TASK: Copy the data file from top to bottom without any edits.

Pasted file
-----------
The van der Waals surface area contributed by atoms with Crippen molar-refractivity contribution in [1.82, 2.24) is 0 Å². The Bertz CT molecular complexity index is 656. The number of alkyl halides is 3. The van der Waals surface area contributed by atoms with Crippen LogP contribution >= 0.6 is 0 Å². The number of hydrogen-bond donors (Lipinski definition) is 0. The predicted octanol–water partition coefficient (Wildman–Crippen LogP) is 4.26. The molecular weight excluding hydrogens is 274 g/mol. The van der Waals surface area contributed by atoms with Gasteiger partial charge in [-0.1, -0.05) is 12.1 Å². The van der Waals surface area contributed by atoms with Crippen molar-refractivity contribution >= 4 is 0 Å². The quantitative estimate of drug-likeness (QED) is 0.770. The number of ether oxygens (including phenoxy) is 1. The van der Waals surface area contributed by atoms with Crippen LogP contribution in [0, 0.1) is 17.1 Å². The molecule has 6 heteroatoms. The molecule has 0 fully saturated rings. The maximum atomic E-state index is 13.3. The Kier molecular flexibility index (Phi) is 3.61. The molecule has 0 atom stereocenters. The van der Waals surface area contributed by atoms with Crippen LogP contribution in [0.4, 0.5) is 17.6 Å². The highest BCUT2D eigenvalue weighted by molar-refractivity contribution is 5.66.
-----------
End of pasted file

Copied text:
The van der Waals surface area contributed by atoms with Crippen molar-refractivity contribution in [1.82, 2.24) is 0 Å². The Bertz CT molecular complexity index is 656. The number of alkyl halides is 3. The van der Waals surface area contributed by atoms with Crippen LogP contribution >= 0.6 is 0 Å². The number of hydrogen-bond donors (Lipinski definition) is 0. The predicted octanol–water partition coefficient (Wildman–Crippen LogP) is 4.26. The molecular weight excluding hydrogens is 274 g/mol. The van der Waals surface area contributed by atoms with Gasteiger partial charge in [-0.1, -0.05) is 12.1 Å². The van der Waals surface area contributed by atoms with Crippen molar-refractivity contribution >= 4 is 0 Å². The quantitative estimate of drug-likeness (QED) is 0.770. The number of ether oxygens (including phenoxy) is 1. The van der Waals surface area contributed by atoms with Crippen LogP contribution in [0, 0.1) is 17.1 Å². The molecule has 6 heteroatoms. The molecule has 0 fully saturated rings. The maximum atomic E-state index is 13.3. The Kier molecular flexibility index (Phi) is 3.61. The molecule has 0 atom stereocenters. The van der Waals surface area contributed by atoms with Crippen LogP contribution in [0.4, 0.5) is 17.6 Å². The highest BCUT2D eigenvalue weighted by molar-refractivity contribution is 5.66.